I previously wrote about using wildcards in Word to find abbreviations, acronyms, and initialisms that used two or more capital letters, but that post didn’t address how to highlight these so that you can identify them easily when compiling a list of abbreviations. This one does.
- Make sure you have a highlight colour selected (Home tab, Font group) that isn’t used for anything else.
- Press Ctrl+H to open the Find and Replace window.
- Click More to show further options.
- Select the Use wildcards checkbox.
- In the Find what field, type: (<[A-Z]2,>)
- In the Replace with field, type: 1
- With your cursor still in the Replace with field, click Format (bottom of the window) then Highlight. The word ‘Highlight’ should display immediately below the Replace with field.
- Click Find next to find the first string of two or more capitals.
- If this is an acronym, abbreviation, or initialism, click Replace. The term remains the same but should now be highlighted in the colour you chose in Step 1.
- Repeats Steps 8 and 9 to jump to and/or highlight the next string of two or more caps.
- Optional but not recommended: If you are confident that the only strings of capital letters in your document are acronyms etc., then click Replace All. Note: Every string of capitals will be highlighted, even those that are repeats of ones you highlighted earlier and those that aren’t acronyms etc. (e.g. document numbers, fully capped words).
How this works:
- The opening and closing parentheses contain the Find command and allow you to reference it in the Replace.
- The opening and closing arrow brackets (< and >) specify that you want a single whole word, not parts of a word. Without these, you would find each set of caps (e.g. in the string ABCDEF, you would find ABCDEF, then BCDEF, then CDEF, then DEF, then EF, before moving on to the next set of caps).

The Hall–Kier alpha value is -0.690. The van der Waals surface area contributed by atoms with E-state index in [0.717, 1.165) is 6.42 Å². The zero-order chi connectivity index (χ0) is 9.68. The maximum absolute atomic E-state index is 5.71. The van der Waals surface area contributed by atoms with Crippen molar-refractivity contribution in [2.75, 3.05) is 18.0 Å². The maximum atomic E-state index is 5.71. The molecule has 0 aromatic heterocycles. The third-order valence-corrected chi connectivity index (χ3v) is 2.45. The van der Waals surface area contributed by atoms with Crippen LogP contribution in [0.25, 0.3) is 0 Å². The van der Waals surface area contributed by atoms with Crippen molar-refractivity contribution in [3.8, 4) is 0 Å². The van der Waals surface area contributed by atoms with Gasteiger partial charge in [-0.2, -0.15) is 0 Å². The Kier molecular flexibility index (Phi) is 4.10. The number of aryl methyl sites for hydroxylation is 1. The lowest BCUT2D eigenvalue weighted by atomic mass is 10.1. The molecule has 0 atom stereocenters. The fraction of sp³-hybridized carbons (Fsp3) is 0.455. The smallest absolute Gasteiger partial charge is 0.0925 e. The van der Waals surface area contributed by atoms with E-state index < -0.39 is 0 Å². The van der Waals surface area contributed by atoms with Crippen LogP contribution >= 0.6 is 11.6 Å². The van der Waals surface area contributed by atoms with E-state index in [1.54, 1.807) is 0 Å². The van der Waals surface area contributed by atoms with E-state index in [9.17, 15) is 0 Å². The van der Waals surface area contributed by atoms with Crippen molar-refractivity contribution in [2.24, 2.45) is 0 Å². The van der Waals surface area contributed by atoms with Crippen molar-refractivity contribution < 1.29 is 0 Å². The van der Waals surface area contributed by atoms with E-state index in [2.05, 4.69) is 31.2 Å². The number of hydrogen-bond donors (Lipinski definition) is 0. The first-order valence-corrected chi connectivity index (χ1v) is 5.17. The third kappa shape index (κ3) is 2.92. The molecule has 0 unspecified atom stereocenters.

- [A-Z] specifies that you want a range (the [ ] part) of caps that fall somewhere in the alphabet (A-Z). If you only wanted capped words that started with, say, H through to M, then you’d change the range to [H-M] and all other capped words starting with other letters would be ignored.
- 2, means you want to find capped words with at least two letters in the specified range (i.e. A-Z). If you only wanted to find two- and three-letter capped words, then you’d change this to 2,3, and all capped word of four or more letters would be ignored. By not specifying a number after the comma, the ‘find’ will find capped words of any length containing at least two letters.
- The 1 in the Replace and ‘Highlight’ below that field tells Word to replace what was found with itself, and to highlight it with the selected highlight colour.
Note: This technique does NOT find initialisms separated by periods or any other punctuation; it will find UNICEF but not U.N.I.C.E.F.